## Sunday, October 15, 2006

### What are arrays for?

Before we go into other nice things we can do with arrays, let us look at why we need arrays at all?

Let's say, we have the ages of 6 people and we are asked to write a program to calculate mean(average). What would our program look like?
Maybe something like this:

public double calcAverageAge (int johnAge,
int janniAge,
int janardhanAge,
int AmarAge,
int AkbarAge,
int AnthonyAge)
{
double averageAge = (johnAge + janniAge + janardhanAge + AmarAge + AkbarAge + AnthonyAge)/6;
return averageAge;
}

Now, supposing, we were to be asked to do the same for 100 or a 1000 people. If we continue with the way we are going, we would soon be up sh*tcreek without a paddle. What we will need is a nice way to access the ages of a 100, 1000 or any reasonable number of people using a single variable.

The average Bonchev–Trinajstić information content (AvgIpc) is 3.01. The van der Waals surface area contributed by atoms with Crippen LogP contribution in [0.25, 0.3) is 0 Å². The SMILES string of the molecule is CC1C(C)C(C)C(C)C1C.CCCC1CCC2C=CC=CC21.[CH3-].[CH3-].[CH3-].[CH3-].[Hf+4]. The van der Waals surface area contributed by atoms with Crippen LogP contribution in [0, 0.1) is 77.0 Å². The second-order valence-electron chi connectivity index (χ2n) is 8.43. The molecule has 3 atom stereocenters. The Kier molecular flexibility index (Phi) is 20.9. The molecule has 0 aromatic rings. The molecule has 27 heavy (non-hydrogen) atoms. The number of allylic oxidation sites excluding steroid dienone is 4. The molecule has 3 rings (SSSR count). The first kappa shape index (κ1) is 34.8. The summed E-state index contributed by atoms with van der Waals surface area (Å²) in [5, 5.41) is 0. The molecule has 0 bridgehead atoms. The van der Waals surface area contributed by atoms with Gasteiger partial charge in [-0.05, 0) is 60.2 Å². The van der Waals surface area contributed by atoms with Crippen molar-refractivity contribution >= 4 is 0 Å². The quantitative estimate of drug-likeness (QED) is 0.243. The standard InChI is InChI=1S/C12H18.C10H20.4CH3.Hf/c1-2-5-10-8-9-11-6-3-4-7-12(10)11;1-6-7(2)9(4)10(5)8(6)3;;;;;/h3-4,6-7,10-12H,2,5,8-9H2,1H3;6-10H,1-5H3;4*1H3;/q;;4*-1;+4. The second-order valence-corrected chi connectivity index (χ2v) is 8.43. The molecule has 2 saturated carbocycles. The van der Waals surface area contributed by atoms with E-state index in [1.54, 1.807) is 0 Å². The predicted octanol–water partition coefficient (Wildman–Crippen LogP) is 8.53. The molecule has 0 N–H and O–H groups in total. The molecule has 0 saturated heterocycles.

That is where an array comes in. With an array, our function would look like

public double calcAverageAge (int [] ages, int noOfPeople)
{
double sumOfAges = 0;
double averageAge = 0;
for (int i = 0; i < noOfPeople; i++)
sumOfAges += ages[i];
averageAge = sumOfAges/noOfPeople;
return averageAge;
}
public void callAverage()
{
int noOfStudents = 100;
int [] agesOfStudents = new int[100];
/* from file or database fill up the the ages array with values */
double avgAge = calcAverageAge(agesOfStudents, noOfStudents);
}

As you can see, arrays provide us a nice way to handle situations where we have to access and manipulate many variables of the same data type.

Every once in a while, we should take our heads out of the details and look for the "raison d'etre", question the obvious, take a closer look at the trees, whatever.

#### 1 comment:

Bosky said...

interesting point made with limiting parameters to functions . I even stumbled upon a concept in functional programming called currying as a result of finding out more about the idea you were expressing .thnx for provoking me to check out arrays and currying ...